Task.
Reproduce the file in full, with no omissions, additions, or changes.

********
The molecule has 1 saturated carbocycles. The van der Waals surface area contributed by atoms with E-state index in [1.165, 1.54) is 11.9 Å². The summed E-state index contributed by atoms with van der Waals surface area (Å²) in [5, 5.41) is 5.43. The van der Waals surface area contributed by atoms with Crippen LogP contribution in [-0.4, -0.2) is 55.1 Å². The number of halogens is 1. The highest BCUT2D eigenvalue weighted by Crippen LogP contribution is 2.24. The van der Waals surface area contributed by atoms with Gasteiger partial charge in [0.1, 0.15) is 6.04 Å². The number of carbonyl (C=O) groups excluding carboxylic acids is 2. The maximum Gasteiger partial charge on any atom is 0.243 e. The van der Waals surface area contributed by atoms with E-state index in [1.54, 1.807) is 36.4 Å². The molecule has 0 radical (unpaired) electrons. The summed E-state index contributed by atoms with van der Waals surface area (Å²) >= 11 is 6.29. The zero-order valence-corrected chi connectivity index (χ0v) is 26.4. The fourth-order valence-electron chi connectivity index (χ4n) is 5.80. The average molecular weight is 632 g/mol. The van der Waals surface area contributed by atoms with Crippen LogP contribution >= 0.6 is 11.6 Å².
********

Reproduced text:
The molecule has 1 saturated carbocycles. The van der Waals surface area contributed by atoms with E-state index in [1.165, 1.54) is 11.9 Å². The summed E-state index contributed by atoms with van der Waals surface area (Å²) in [5, 5.41) is 5.43. The van der Waals surface area contributed by atoms with Crippen LogP contribution in [-0.4, -0.2) is 55.1 Å². The number of halogens is 1. The highest BCUT2D eigenvalue weighted by Crippen LogP contribution is 2.24. The van der Waals surface area contributed by atoms with Gasteiger partial charge in [0.1, 0.15) is 6.04 Å². The number of carbonyl (C=O) groups excluding carboxylic acids is 2. The maximum Gasteiger partial charge on any atom is 0.243 e. The van der Waals surface area contributed by atoms with E-state index in [1.54, 1.807) is 36.4 Å². The molecule has 0 radical (unpaired) electrons. The summed E-state index contributed by atoms with van der Waals surface area (Å²) >= 11 is 6.29. The zero-order valence-corrected chi connectivity index (χ0v) is 26.4. The fourth-order valence-electron chi connectivity index (χ4n) is 5.80. The average molecular weight is 632 g/mol. The van der Waals surface area contributed by atoms with Crippen LogP contribution >= 0.6 is 11.6 Å².